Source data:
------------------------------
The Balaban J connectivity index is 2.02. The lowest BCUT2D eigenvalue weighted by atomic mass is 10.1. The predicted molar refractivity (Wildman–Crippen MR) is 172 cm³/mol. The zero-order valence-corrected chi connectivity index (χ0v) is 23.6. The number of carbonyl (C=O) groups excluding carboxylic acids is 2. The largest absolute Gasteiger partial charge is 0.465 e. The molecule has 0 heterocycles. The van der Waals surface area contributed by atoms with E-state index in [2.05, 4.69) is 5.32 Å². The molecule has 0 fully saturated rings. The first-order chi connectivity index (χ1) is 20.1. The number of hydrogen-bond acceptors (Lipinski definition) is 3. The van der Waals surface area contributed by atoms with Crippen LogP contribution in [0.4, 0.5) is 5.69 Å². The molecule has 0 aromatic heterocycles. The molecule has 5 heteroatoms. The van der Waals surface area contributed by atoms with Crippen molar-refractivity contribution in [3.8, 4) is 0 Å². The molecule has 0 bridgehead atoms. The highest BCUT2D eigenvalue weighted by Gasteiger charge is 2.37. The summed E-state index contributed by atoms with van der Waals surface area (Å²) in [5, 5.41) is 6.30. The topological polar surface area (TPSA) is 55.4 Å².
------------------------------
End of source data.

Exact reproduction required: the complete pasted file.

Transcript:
The Balaban J connectivity index is 2.02. The lowest BCUT2D eigenvalue weighted by atomic mass is 10.1. The predicted molar refractivity (Wildman–Crippen MR) is 172 cm³/mol. The zero-order valence-corrected chi connectivity index (χ0v) is 23.6. The number of carbonyl (C=O) groups excluding carboxylic acids is 2. The largest absolute Gasteiger partial charge is 0.465 e. The molecule has 0 heterocycles. The van der Waals surface area contributed by atoms with E-state index in [2.05, 4.69) is 5.32 Å². The molecule has 0 fully saturated rings. The first-order chi connectivity index (χ1) is 20.1. The number of hydrogen-bond acceptors (Lipinski definition) is 3. The van der Waals surface area contributed by atoms with Crippen LogP contribution in [0.4, 0.5) is 5.69 Å². The molecule has 0 aromatic heterocycles. The molecule has 5 heteroatoms. The van der Waals surface area contributed by atoms with Crippen molar-refractivity contribution in [3.8, 4) is 0 Å². The molecule has 0 bridgehead atoms. The highest BCUT2D eigenvalue weighted by Gasteiger charge is 2.37. The summed E-state index contributed by atoms with van der Waals surface area (Å²) in [5, 5.41) is 6.30. The topological polar surface area (TPSA) is 55.4 Å².